[Combined intrathecal morphine and bupivacaine for elective post-caesarean pain]

Takako Nakamura, Kokichi Hase, Toru Fujihara, Takashi Ogawa, Akiko Urabe, Eriko Asari, Hitoshi Yoshioka
Masui. the Japanese Journal of Anesthesiology 2009, 58 (4): 416-21

BACKGROUND: Intrathecal morphine is widely used for analgesia following cesarean section in Europe and North America. In Japan analgesic method of intrathecal morphine was admitted to the insurance adjustment and it is necessary to study optimal dose of the morphine.

METHODS: We examined 72 parturients undergoing elective cesarean section under spinal anesthesia. Patients were randomly assigned to receive, in a double-blind fashion, either morphine 0.05 mg, morphine 0.1 mg, morphine 0.2 mg, or saline in 0.1 ml (control group) mixed with the bupivacaine for cesarean section. A patient-controlled analgesia (PCA) device for intravenous morphine provided free access to additional analgesics for 24 hr.

RESULTS: Total amount of morphine during postoperative first 24 hrs using PCA was significantly higher in the control group than in 0.1 and 0.2 mg groups. There were no significant differences between the control group and the morphine groups with respect to nausea. The incidence of pruritus was significantly higher in 0.1 and 0.2 mg groups than in the control group. In one patient in 0.2 mg group, oxygen saturation decreased below 95% postoperatively, but it was improved by oxygen inhalation.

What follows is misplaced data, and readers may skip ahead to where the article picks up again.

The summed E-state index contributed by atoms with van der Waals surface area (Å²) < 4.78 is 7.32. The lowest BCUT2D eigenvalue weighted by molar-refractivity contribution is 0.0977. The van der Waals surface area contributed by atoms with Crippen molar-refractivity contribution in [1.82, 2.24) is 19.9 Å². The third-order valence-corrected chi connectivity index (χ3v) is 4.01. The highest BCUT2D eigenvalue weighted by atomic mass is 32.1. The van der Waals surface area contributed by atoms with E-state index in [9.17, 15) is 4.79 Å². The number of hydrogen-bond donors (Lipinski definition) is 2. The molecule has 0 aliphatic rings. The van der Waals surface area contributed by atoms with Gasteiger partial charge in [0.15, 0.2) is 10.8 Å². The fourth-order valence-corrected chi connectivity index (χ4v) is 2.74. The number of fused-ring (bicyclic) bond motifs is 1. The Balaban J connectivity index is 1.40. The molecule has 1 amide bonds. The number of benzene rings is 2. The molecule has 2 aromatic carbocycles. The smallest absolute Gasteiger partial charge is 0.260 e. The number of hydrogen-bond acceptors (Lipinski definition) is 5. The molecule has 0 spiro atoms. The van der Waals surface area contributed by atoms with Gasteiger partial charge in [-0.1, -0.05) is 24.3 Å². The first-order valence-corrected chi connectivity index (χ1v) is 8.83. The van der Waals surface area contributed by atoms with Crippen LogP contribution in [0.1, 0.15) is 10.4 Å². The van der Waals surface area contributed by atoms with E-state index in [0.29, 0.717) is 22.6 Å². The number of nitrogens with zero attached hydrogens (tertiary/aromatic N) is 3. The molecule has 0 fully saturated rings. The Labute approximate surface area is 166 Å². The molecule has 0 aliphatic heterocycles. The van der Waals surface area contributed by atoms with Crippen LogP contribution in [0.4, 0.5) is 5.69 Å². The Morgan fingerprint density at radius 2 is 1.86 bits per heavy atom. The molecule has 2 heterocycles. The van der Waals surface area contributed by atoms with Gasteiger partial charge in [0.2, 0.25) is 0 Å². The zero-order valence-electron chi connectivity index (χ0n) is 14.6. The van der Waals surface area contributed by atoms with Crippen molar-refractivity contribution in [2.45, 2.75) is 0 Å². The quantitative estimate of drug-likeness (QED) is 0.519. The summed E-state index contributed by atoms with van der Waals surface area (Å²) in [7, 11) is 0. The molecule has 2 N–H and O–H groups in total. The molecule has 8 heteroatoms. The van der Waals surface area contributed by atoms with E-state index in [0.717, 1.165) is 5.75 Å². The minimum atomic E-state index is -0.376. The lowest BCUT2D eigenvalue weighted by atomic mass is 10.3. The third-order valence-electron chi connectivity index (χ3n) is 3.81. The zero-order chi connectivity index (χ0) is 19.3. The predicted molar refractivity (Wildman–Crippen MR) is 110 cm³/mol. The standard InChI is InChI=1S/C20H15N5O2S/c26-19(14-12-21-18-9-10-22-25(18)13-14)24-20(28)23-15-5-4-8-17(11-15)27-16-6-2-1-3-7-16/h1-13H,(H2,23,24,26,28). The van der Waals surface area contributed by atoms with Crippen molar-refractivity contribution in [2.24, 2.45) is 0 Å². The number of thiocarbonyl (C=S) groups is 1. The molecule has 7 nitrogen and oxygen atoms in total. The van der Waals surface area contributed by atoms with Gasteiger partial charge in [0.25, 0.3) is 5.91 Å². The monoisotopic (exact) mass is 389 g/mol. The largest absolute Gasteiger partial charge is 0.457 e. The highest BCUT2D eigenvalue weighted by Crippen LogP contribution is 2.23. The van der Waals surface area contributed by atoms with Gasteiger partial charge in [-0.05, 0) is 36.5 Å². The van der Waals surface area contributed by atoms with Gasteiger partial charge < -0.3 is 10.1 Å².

CONCLUSIONS: It is concluded that intrathecal morphine 0.1 mg gives effective analgesia with minimum side effects after cesarean section for the Japanese patients.

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